I also picked out a suit that was a dark color to hide grease stains (should I acquire any). Also, remembering what I learned when I visited the Brompton factory and saw their Oratory jacket, I picked a suit that had a jacket roomy in the shoulders so I wouldn't stretch or split it when leaning forward for handlebars.
Also, I brought my helmet with the little rearview mirror. Protecting the skull always pulls rank over good hair.
The day started easily: it was a cool autumn day so I didn't have to worry too much about sweat as I pedaled off to the station. The next good piece of luck came when I discovered my train was one of the nice, new ones.
There was also an open seat, so I sat down. Since I was right next to a very professional-looking woman, I carefully checked her reaction. She didn't recoil at any odor I had, real or imagined, so I figured so far so good.
When the train arrived, I waited until my car had emptied before taking my bike from the station. It was just after rush hour and I thought I'd easily make it to my first meeting.
I wasn't prepared for a couple of things. Bike lanes would appear and disappear frequently, and to my dismay I discovered that pedestrians seem to enjoy stepping into traffic with a cell phone to their ear. Even my Incredibell was powerless to penetrate their shell of Personal Haze.
But I really, really enjoyed biking to the first meeting. Wind going through the jacket, blowing the tie over my shoulder, it all seemed to work. Not only that, but I made it to where I was going and was confident enough to lock the Dahon with the NYC Level One configuration:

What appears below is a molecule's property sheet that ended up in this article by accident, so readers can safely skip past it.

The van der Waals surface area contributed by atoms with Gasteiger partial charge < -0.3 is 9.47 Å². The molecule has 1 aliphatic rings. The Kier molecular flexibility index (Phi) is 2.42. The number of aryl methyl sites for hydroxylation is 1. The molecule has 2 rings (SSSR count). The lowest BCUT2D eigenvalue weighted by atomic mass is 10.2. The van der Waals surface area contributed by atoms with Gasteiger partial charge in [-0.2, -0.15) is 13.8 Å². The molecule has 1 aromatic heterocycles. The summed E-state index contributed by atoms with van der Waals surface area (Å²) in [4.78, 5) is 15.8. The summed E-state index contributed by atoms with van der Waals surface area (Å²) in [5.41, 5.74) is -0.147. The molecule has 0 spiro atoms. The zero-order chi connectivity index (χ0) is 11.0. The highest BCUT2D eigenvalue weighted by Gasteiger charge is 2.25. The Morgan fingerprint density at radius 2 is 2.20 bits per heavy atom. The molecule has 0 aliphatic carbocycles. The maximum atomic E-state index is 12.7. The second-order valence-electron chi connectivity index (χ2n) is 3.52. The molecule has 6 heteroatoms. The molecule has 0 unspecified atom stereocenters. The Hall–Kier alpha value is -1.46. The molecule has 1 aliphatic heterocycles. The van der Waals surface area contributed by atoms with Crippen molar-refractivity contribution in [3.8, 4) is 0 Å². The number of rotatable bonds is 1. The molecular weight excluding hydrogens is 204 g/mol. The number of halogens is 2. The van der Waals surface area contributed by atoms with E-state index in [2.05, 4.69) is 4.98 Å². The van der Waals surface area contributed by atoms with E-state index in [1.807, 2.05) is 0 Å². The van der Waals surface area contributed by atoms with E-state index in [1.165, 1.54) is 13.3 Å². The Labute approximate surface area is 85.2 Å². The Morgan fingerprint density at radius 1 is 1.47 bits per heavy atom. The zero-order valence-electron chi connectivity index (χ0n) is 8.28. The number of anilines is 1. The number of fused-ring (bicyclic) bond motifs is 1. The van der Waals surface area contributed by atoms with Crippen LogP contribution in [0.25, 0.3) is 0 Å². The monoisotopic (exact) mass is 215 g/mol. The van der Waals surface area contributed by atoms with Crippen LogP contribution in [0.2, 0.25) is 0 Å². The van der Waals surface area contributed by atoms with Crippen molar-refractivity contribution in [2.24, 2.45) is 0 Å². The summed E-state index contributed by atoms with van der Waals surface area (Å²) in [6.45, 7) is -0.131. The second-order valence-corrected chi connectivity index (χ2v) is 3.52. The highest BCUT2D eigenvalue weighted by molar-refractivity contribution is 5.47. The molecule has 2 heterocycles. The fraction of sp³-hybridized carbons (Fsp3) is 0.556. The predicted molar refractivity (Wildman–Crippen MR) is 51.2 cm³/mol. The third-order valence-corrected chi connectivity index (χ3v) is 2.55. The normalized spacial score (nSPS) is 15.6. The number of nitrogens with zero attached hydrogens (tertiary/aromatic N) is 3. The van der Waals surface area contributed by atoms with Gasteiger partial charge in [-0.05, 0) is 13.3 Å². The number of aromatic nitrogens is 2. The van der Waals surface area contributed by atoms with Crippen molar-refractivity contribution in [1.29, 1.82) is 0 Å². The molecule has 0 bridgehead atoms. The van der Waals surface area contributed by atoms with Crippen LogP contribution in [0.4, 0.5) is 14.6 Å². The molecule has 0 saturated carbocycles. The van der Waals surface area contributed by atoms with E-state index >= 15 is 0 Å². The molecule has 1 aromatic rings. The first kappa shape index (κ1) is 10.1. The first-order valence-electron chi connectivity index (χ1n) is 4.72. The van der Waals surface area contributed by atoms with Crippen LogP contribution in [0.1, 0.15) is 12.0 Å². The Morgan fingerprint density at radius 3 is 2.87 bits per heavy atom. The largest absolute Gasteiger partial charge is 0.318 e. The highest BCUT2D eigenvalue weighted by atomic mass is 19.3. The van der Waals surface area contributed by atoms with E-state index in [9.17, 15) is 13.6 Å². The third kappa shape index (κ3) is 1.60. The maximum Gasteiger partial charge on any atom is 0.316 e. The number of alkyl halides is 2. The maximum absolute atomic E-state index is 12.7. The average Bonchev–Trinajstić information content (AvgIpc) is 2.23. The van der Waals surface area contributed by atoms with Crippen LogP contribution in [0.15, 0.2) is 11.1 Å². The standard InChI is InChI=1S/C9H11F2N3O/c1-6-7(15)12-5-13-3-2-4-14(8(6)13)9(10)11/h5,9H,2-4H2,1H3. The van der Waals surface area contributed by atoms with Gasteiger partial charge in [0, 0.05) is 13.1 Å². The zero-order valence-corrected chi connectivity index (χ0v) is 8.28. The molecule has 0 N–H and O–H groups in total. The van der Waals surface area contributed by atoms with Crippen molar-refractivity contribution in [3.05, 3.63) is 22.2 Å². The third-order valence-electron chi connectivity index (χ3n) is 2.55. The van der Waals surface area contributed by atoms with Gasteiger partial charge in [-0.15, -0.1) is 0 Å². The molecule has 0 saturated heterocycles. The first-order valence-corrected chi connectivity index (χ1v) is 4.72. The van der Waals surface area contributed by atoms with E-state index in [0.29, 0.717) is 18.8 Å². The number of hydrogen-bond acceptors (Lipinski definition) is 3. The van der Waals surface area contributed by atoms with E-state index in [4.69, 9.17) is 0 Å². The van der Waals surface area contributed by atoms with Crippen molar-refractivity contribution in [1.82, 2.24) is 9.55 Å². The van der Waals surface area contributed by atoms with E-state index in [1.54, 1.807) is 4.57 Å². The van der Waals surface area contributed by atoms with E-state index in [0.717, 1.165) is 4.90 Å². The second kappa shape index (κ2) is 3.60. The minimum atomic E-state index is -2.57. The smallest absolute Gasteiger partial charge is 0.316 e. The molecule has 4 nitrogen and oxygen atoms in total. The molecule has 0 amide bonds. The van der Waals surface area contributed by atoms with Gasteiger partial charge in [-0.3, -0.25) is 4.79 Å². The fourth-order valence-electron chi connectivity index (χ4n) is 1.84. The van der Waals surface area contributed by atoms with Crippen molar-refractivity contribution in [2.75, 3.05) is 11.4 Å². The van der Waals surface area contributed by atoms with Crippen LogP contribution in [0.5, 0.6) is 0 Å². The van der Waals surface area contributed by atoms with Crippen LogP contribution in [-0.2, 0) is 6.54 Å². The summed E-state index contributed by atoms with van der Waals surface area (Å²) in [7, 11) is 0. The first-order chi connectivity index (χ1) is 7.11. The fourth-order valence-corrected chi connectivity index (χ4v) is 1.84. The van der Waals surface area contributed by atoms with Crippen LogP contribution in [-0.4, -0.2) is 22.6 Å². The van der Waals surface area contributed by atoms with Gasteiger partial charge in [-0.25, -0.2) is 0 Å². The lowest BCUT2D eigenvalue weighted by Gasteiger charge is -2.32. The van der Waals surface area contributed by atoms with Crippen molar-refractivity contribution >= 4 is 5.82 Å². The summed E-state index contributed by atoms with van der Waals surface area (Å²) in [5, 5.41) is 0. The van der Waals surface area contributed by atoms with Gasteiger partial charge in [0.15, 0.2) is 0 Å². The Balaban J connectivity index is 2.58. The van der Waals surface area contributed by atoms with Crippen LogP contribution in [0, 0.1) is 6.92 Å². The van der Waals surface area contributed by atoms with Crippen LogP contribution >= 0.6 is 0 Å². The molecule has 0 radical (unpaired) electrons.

So the plastic bag used to keep the lock in my shoulder bag was used to cover the seat (and hide the seatpost), and the Special Occasion lock was threaded through the frame and the front wheel. I didn't lock the rear wheel or remove the seat. I was satisfied. The bike next to mine looked safe enough, even though it included an ominous warning.
I guess that's the thing with bikes that blend into the city landscape (at one point in the day I had to reprimand a fellow who was leaning on the Dahon and nearly about to sit on the top tube while he was talking to a friend. Occupational hazard for city bikes, I suppose).
With my helmet stowed in my bag, my hair somewhat in place and my body oder not repelling anyone (that I noticed), I transformed into a grown-up and attended the grown-up meeting.
Nearly an hour and a half later, I left Meeting A and headed outside. The bike was still there so I began riding it north. On the way, I got hungry, and at a red light I noticed I was next to the Soho location of Dos Caminos. I dismounted and walked to the sidewalk before the light turned green – thankful that the bike had given me some flexibility to stop anywhere.
But, as is sometimes the case in most cities, I didn't have the flexibility to park the bike anywhere. I ended up asking the hostess of Dos Caminos permission to chain the bike to the railing. Thankfully, my permission was granted.
The Soho location has a nice bar seat area that allows one to people-watch while eating.